Little bitts of censorship
Burlesque just got a bitts more controversial in the Victoria area.
Rosie Bitts, fan favourite burlesque performer and Victoria host of the Naked Girls Reading series, was all tasseled up and ready to perform a fairy tales event this past weekend at the Fernwood Inn, as reported in last week’s Monday. The event was cancelled less than 24 hours before the stage was set, however, when the B.C. Liquor Control and Licensing Branch stepped in and said nudity and food do not mix.
“The Fernwood Inn has a food-primary liquor licence. Under this type of licence, which allows minors, adult-oriented entertainment is not permitted,” says a ministry spokesperson of the B.C. Liquor Control and Licensing Branch. “A liquor inspector met with Fernwood Inn staff the day before the show and they agreed to cancel it.”
Owners of the Fernwood Inn did not want to comment on the issue, though they were compliant with the liquor control board and agreed with the decision. Bitts emphasizes that she views Fernwood Inn as a “lovely, family-run business” and does not criticize the decision. It is “super disappointing” however, she says, and more than a few patrons were shocked at the sudden move, especially after the event had successfully been hosted there last February.
“It’s really important, especially in this economy, that performers and businesses work together and look after each other,” Bitts says, adding that venue has everything to do with it. “For being a nude event, Naked Girls Reading is not sexualized at all — it’s a quiet, intellectual event, and it’s not right for the bar-crowd atmosphere. It’s lovely and intimate to see nudity and to hear someone reading a story to us.”
Bitts is currently seeking another venue, but says the next Naked Girls Reading event may not happen now until July or August. For those who can’t wait that long, catch Bitts in her June show “The Fabulous Miss Rosie Bitts,” which focuses on censorship in the female and burlesque community (missrosiebitts.com).
“It’s interesting to me that the type of entertainment that gets censored isn’t the sexualized escort ads, or bar posters — it’s the women who are empowering themselves,” Bitts says. “You put a smart woman out there and she’s scary to the world. You mix those smarts with her sexuality, and she’s downright terrifying.”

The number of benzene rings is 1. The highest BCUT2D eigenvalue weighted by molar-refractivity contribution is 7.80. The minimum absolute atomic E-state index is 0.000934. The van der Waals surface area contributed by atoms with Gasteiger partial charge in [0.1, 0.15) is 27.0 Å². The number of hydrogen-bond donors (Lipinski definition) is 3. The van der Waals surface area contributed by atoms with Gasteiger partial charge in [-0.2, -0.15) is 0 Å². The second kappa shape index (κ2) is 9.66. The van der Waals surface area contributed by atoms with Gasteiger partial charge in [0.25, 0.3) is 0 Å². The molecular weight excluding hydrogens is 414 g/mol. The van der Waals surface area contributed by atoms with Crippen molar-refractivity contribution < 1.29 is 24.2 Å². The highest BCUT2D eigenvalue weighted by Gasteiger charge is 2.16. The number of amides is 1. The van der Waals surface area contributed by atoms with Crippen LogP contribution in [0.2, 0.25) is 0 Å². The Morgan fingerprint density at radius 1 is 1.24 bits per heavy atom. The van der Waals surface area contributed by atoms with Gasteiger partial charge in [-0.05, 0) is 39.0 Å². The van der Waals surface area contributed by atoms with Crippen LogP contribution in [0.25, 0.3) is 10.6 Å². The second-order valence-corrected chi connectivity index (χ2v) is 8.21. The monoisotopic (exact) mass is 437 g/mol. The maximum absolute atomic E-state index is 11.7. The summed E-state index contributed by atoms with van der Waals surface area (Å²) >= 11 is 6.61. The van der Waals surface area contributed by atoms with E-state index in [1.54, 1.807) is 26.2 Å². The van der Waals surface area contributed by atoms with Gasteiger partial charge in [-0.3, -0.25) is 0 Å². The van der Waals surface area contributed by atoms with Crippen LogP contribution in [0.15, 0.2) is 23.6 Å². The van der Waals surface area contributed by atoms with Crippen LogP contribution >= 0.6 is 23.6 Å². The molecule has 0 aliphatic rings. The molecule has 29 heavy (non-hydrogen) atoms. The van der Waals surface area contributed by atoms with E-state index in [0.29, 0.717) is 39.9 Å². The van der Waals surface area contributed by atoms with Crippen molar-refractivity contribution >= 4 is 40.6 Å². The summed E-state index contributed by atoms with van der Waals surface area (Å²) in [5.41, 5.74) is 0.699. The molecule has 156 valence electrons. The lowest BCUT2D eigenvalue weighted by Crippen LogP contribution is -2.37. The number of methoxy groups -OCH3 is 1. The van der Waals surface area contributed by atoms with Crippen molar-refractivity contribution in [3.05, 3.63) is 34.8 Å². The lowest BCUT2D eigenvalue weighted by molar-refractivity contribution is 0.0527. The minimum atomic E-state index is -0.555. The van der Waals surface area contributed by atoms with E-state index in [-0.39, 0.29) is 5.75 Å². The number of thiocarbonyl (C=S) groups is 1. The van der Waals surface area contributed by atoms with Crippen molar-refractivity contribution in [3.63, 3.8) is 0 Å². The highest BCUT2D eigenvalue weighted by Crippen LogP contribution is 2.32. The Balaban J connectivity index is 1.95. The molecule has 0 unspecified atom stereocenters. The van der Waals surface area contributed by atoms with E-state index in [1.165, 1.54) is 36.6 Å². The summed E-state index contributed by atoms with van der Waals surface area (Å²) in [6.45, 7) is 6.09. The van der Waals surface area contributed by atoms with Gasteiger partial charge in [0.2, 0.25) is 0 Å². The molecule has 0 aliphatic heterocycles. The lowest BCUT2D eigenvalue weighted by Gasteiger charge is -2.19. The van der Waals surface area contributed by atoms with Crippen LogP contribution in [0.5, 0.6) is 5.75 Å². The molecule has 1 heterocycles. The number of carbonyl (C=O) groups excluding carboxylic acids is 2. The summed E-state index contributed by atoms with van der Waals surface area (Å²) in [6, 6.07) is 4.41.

Oak bay High grows up
Oak Bay high school is about to get more than a little face-lift — the proposed $52 million replacement and additional $12 million Neighbourhood Learning Centre has only one more step to go before the real action begins: funding approval.
“Oak Bay has been designated as an earthquake hazard location for years now, and construction has been postponed for a number of years,” says Tom Ferris, School District 61 board chair. “It was finally decided that it makes more sense to rebuild than repair.”
The new building is set to go up alongside the current one, but the new high school will only host a capacity for 1,300 students — nearly the same number of students who currently attend Oak Bay high. But while Ferris acknowledges that there may be a population increase in the coming years, especially as certain years have seen kindergartens in the region reach near-maximum capacity, he says “speculative forecasting” isn’t something the province will do.
“The province doesn’t forecast for unknown numbers, and certainly the new high school will be there for years to come, but [population density] is not something we can plan on,” Ferris says.
While the Victoria area has seen school remakes before, a total redo hasn’t been highlighted since the ’90s, when the much smaller Colquitz elementary in Saanich scored $10 million for a new body.
The Ministry of Education approved the Oak Bay project this week, and the provincial treasury board is expected to make a decision in the coming weeks.
Our Place hires helms(wo)man
Sandra Danco is the new Reverend Al. Well, not exactly. Our Place has hired Danco, an Edmonton, Alta. native, to bring two decades of experience in social services and a keen new outlook for Victoria’s homeless urban makeup.
“It may take a few days, but Sandra will become that familiar face that organizations throughout the city will turn to for assistance,” says Don Storch, Our Place chair. “Any time there’s a new leader there’s change, and there can be a few rough edges when that desk gets moved to the left instead of the right, but we’re excited about that.”
Danco spent 10 years serving as executive director for Edmonton’s Women’s Shelter, a non-profit agency operating three shelter facilities, with specialized services for immigrant women.
“It’s wonderful to be cast into such a big and important role,” says Danco. “I intend to build on that.” M